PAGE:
Extra Punctuation

Extra Punctuation
Yahtzee Could Have Written Duke Nukem Forever

Ben "Yahtzee" Croshaw | 5 Jul 2011 12:00
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Since Sucker Punch have proved with the rest of the game that they definitely know what they're doing, I like to think that they ended things after Infamous 2 because they realized that the moral choice system was bollocks, but they'd already committed themselves to a sequel and it was kind of the whole selling point. I've never played their previous games before, the Sly Cooper series, but now I kind of want to. All in all, well done Sucker Punch, they deserve to be bigger names than they are.

Another thing I haven't mentioned yet - you may have noticed that this is one of those schizophrenic XP columns where I don't have any one subject that can fill the whole space - is the user-generated content. A set of tools are provided to allow you to create your own side missions anywhere within the Infamous 2 sandbox, and the potential seems to be quite extensive. You might expect me to say the same thing I said about Little Big Planet, that the majority of average people are talentless shits who just want to make pop culture references and giggle, but I actually really like this feature to Infamous 2. Yes, I did try a couple of player-designed UGC missions and they were basically just 'fifty monsters spawn in a big group, kill them all', but unlike Little Big Planet, the game isn't trying to base its entire experience around this.

It's just another extra thing to do. Creators don't have to design the environment from scratch because the entire sandbox is already there, and there's bound to be a location somewhere to suit any purpose, while players can ask the game to just scatter the UGC missions about without having to go out of their way to download them. When you play a sandbox game sooner or later you hit the time-killing period where you just wander around looking for shit to do, and with this system the period could hypothetically go on forever with constant new experiences. It doesn't matter how good they are as long as they pass the time. When I was poor and only owned one sandbox game, that being Spiderman 2, I scoured every inch of PS2-era Manhattan looking for anything other than those four or five bloody random missions to do and something like this would have been a great improvement.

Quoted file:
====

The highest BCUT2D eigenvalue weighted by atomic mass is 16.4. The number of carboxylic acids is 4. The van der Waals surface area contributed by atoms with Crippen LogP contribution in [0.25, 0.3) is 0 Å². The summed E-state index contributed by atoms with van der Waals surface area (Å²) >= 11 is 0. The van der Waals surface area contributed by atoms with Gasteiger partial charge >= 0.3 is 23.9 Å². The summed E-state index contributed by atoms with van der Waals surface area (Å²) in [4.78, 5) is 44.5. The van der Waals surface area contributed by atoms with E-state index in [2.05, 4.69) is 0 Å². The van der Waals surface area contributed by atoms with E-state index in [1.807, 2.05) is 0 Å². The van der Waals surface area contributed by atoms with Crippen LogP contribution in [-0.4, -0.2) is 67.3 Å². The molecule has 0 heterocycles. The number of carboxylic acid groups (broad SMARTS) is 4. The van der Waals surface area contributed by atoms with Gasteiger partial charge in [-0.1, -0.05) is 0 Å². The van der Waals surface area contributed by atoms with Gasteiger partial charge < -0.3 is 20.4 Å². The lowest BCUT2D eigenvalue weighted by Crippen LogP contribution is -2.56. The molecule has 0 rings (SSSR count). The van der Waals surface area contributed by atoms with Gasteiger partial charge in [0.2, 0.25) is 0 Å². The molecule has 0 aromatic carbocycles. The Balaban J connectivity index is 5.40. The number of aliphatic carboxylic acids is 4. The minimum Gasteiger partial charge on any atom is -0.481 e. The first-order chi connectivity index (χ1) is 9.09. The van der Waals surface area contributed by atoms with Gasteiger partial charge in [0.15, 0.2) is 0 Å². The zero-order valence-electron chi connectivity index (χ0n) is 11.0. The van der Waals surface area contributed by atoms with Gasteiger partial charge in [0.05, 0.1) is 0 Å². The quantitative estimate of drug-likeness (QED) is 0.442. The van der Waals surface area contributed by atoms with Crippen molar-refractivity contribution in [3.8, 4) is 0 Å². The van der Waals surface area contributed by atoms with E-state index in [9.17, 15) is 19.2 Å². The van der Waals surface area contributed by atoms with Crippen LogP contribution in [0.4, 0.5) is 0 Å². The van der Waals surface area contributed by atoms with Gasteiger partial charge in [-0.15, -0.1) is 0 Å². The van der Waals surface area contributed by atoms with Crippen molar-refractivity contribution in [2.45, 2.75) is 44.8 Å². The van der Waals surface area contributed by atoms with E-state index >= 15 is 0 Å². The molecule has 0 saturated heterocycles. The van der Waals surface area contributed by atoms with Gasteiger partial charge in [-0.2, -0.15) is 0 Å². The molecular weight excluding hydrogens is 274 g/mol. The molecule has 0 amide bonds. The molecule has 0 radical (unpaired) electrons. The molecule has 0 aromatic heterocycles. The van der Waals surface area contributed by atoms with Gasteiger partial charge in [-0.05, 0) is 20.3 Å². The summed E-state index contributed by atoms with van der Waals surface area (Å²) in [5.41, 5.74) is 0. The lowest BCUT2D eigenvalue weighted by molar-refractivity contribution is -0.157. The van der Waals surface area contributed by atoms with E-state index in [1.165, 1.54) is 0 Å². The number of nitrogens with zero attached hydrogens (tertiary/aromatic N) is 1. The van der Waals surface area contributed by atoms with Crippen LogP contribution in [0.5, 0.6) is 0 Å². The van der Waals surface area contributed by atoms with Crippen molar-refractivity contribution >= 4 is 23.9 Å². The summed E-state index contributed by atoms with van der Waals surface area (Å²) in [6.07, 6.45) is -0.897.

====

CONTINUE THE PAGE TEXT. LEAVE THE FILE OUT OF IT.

However, the problem with these crowdsource concepts is that they're expected to self-regulate by having players rate the experience, and I noticed Infamous 2 suffering the same problem the GHTunes thing on Guitar Hero had - if you force the players to give marks out of five, virtually everything gets an average of three stars, because that's the default option and most people aren't committed enough to the game to not just skip through the dialogs as fast as possible to get back to gameplay. I've always distrusted the five star rating in its every aspect, so I had a brainwave: why not just keep it to a binary selection, like or dislike? Anyone can answer that, it's not like the 'strongly disagree/disagree/don't care/agree/strongly agree' arrangement that forces me to quantify my every feeling. Looking at the number of likes versus dislikes would give a much cleaner and more direct impression of a UGC mission's quality.

It seems to work for YouTube. Although that may be a bad example, because other things that work for YouTube are shitheads and planking.

Yahtzee is a British-born, currently Australian-based writer and gamer with a sweet hat and a chip on his shoulder. When he isn't talking very fast into a headset mic he also designs freeware adventure games and writes the back page column for PC Gamer, who are too important to mention us. His personal site is www.fullyramblomatic.com.

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